Shall We Kiss opens Friday in select theaters
The opening of Emmanuel Mouret's highly enjoyable, deceptively light comedy Shall We Kiss is irresistible: An attractive, blond, 30-ish woman passes a nice-looking man on the street and asks for help hailing a cab. She's from Paris, visiting Nantes on business. The man replies that there are no cabs in the area. She thanks him and walks off.
The man looks after her, realizing that this is a fleeting moment of romantic—and cinematic—possibility. He calls after her and gives her a lift to her destination. Then, it's dinner at a restaurant, conversation and cigarettes, and then they're back at her hotel.
Will they or won't they, we wonder? We're just a few minutes into the film, but then the film hits us with one of the oldest devices in literature: the story within a story, told by a stranger. This blond woman, called Émilie (Julie Gayet), proceeds to tell Gabriel (Michaël Cohen) a long tale that, she says, will explain why he can't give his newfound friend a goodnight kiss.
The story that follows consumes the bulk of the movie and concerns a feckless, romantic naïf called Nicolas (played by director Mouret) and his best friend, a sweet, pretty and very married woman named Judith (Virginie Ledoyen). The two of them, we're told, have been innocent confidants for years. Then one day, Nicolas, in a fit of desperation for sensual company, asks Judith to provide it—as a friend, of course, just as you might ask a friend to look after you when you're ill. Mouret films their attempts at a sexual cure with dry restraint (he avoids prurience, as well as pratfalls) that yields to a well-earned shot of cinematic ecstasy.
Of course, the two embark upon an affair, but they're so cluelessly solipsistic and convinced of their own good faith that they have little conception of the damage their relationship could do to others. What concern they do have for Judith's husband (Stefano Accorsi) and Nicolas' girlfriend Caline (Frédérique Bel, in the film's most memorable performance) is couched in a patronizing manner: They need to find a gentle way to get these inconvenient obstacles out of their lives without hurting them.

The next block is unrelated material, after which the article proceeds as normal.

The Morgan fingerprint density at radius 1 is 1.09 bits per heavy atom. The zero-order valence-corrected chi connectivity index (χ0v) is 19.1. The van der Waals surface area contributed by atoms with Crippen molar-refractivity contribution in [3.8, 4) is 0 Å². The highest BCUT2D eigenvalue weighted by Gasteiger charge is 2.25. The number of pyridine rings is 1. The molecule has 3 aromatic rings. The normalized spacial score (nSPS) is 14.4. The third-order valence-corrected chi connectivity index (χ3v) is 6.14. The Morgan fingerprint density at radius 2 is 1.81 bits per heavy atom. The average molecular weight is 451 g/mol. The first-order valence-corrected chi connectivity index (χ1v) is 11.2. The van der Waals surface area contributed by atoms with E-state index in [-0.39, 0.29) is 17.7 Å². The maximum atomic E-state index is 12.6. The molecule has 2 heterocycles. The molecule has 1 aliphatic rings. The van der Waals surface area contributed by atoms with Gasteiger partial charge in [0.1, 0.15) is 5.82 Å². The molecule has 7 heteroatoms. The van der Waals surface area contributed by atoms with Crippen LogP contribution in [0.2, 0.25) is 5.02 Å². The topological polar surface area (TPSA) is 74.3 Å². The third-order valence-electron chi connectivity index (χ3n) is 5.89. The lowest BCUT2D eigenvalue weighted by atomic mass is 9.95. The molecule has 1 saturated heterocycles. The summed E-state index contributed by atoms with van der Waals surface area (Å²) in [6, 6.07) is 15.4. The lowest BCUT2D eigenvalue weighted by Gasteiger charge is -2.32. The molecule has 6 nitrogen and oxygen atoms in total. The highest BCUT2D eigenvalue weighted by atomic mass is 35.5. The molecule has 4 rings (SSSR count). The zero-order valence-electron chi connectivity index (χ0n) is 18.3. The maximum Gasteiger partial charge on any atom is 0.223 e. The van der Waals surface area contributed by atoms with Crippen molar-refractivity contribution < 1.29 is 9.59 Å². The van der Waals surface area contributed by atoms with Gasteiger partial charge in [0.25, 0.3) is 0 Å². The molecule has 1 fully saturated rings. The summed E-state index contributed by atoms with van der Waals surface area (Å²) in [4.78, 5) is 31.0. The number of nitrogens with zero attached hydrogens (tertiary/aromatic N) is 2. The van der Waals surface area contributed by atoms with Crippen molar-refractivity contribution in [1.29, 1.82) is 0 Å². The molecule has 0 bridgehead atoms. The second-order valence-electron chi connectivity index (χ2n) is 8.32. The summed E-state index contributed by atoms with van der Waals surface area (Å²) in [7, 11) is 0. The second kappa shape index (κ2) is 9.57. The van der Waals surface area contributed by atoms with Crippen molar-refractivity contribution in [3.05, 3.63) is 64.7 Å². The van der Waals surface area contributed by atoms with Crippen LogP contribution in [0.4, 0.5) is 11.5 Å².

The self-absorption of Judith and Nicolas is intentionally farcical; the tale, in Mouret's conception, recalls the boulevard yarns of Guy de Maupassant, whose deluded, foolish lovers were often quickly sketched caricatures. However, the consequences of foolish behavior can be grave—the combination of humor, sex, farcicality and serious outcomes are what gives such stories their enduring value.
Mouret is in his late 30s and has made a handful of movies in France; this film is his first wide exposure in America. By starring in his own film as a schlubby, neurotic but sweet romantic leading man, he has drawn obvious comparisons to Woody Allen. (The literary distancing devices, too, are similar.) But Mouret operates in a more restrained key. The intellectual furniture is there, literally, in the form of a huge portrait of Franz Schubert, whose music engulfs numerous scenes; the urbane, erudite voiceovers; and overstuffed bookcases in every character's home. As in Allen's films, too, we see that all the principal characters have jobs: Nicolas is a schoolteacher, Claudio is a pharmacist, Caline is a flight attendant. They're incidental details that establish them as ordinary French people who have the time to pursue their nation's true vocation: having affairs and philosophizing about matters of the heart.
But the two directors share weaknesses, too. Like Woody's New York, Mouret's French cities are rarefied adult playgrounds with museums, wine bars, tennis clubs and no children anywhere. Nor do there seem to be any people of color in Paris or New York.
But despite such limitations of imagination, the emergence of a sprightly talent from France is something to celebrate. A certain sclerosis has taken hold in the country that produced Jean Renoir and Francois Truffaut. There's the always-appreciated but hardly new filmmakers like Jacques Rivette, Eric Rohmer and Claude Chabrol—three old New Wavers who have a combined age of 248, and have made 154 movies; and then the (relatively) younger filmmakers like Olivier Assayas, Catherine Breillat and Arnaud Desplechin who are well-schooled and full of ideas, but whose films—not to put too fine a point on it—sometimes suffer from a surfeit of avant self-regard and a dearth of curb appeal.
Recently, however, the most commercially successful French films have been pleasant froth like Priceless and The Valet and overwrought generic thrillers like Tell No One. On the evidence of Shall We Kiss, anyway, Mouret seems like someone who can make thoughtful, witty and sexy movies that we used to think the French made all the time.
His film is sometimes too cute—the prostitute who turns out to be a mathematics grad student is a little much—and yes, we see the film's final revelation coming. But this plot twist only sets up a haunting final shot—a kiss, the most cinematic and intimate of moments—that lingers in the mind after the film fades to black. It's a somber, almost pessimistic ending that leaves us wondering, What is it about humans that being happy is never enough? And why is it so hard to embark upon erotic expeditions—a pursuit of tenderness and ardor—without hurting others that you love?